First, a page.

The “essence” of color shall always evade us! It is so pure and lofty that it has yet to ever been soiled by any kind of tangled and compromised realization in our world of unavoidable relationships. We always encounter ‘color’ in particular setting. I yearn for “color” in itself, in its principled form!
Chalmers’ position is revised Platonism. And we, or Mary, ever were or are or will be, in her supposed position. What did Mary eat all her life? White meat chicken, mashed potatoes, grey gravy and Russian black bread? Our functional lives have always suggested to us a direction or ‘things’ beyond themselves and always will. We are in the middle — as agents between the past and the future, or physics and the fact that we “take it”/”seems” to be more. That is a good thing. So, i think I agree with you and Dennett. Knowing the physical facts will lead us to all the other seemingly less physical facts about both color and symphonies.
If you pull out all its connections (functions) all you have left of anything is an abstraction, not any real thing (and that includes “consciousness”) that could be experienced on its own or investigated in a form other than all ‘its’ physical relations.
I think that is what I mean. I mean, that is what I think. I guess. Please help.
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Thanks Greg. Excellent points.
Yeah, the details of the thought experiment (like most philosophical thought experiments) don’t bear scrutiny. We’d really have to postulate something like Mary being forced to wear goggles her entire life that only render everything in gray scale. Even then, assuming she has a healthy retina, she can close her eyes and probably see flashes of color spots. Eliminating it entirely would require us to actually alter her nervous system.
What’s interesting about even that is our perception of white in well lit conditions, actually comes from equal stimulation of all of the color cones at once. We perceive color when those get out of balance.
There’s also been speculation from neuroscientists that it would take time for Mary to learn what the stimulus means, that is, for the sensation of redness to have anything like what it means for everyone else, and that missing critical period development with no color stimulation would probably mean she’d never perceive it in the way we do.
There’s also the study James Cross shared on color blind monkeys that had some of their cones altered to be stimulated by different wavelengths, indicating there is some possibility of gaining the ability later in life, although their ability to discriminate red wasn’t as good as the females of their species, who grow up with that ability.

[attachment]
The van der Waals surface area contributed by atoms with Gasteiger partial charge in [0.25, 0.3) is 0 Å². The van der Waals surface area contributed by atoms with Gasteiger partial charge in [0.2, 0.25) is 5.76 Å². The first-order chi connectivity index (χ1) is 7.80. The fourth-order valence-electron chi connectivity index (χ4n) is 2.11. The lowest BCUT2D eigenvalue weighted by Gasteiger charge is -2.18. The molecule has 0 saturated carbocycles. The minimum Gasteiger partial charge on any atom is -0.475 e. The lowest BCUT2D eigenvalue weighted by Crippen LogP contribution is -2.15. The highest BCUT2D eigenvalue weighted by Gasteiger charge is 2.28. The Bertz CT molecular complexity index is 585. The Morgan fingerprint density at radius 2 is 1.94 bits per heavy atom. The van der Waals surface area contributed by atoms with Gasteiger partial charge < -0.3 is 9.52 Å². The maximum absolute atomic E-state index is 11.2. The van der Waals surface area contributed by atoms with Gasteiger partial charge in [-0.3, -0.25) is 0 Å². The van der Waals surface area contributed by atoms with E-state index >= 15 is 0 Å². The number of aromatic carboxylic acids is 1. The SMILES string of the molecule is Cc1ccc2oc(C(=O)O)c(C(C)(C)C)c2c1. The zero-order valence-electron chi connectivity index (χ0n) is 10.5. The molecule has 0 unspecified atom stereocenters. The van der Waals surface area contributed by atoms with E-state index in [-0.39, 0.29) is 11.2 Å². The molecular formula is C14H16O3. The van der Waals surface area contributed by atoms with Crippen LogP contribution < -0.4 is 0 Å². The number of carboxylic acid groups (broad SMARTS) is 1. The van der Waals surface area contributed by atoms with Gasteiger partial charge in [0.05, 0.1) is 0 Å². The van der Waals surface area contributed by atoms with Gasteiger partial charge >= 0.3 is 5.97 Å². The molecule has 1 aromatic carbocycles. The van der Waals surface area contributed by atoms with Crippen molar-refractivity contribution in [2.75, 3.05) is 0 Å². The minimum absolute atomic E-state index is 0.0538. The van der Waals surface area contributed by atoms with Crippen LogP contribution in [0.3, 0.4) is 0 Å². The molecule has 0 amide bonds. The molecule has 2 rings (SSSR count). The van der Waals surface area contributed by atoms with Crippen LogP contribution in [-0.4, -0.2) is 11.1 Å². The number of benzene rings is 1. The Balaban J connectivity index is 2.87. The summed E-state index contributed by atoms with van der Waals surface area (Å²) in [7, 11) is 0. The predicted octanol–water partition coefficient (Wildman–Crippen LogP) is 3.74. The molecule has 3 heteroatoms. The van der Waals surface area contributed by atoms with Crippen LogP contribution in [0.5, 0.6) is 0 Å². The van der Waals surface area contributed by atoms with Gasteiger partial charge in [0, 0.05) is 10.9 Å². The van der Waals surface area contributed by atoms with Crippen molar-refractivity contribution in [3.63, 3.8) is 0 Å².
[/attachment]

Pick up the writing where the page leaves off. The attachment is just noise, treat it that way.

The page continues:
“If Mary understands the full effects of hearing the symphony on her nervous system” then she does not learn anything new. Respectfully, that is not an argument, it’s an assertion. This is much more than “an increasingly strained proposition.” It is a flat negation of the assumptions of the thought experiment. Not to be rude, but in Jackson’s version she simply does not see color, in mine she cannot hear. Something new is introduced. I submit that you cannot deny that. This is what makes Jackson’s thought experiment so very interesting. Type-A materialism, which you claim to adhere to, seems to force one into some sort of fundamentalism about the material world.
As I noted earlier, this is not my area. But I think I was describing a version of what could be called emergent materialism, if you really need labels. I like to shun labels because the labels themselves tend to influence the debate. But, to use a very crude example. As a young man I owed a small British sports car. I could not EXPERIENCE the thrill of speeding down country lanes unless I got in, started it up and went for a drive. However, later on, if I took apart my roadster piece by piece and showed it to some cave man, I could NOT demonstrate to him that experience—that experience emerges from a certain complex functioning of my roadster. Moreover it was uniquely my experience.
We humans chop up the world in many ways. That does mean that our chopping up and “labeling” actually is the discovery of something different. My roadster is the same roadster whether parked or zooming down a country lane. But, as I tried to say previously, the experience is causally reducible but not ontologically reducibility. I think the difficulty may be because Mary experiences the color or hears the symphony as a subjective or personal experience. The ontology is personal to her. It cannot be reduced to or described in objective terms independent of her experience.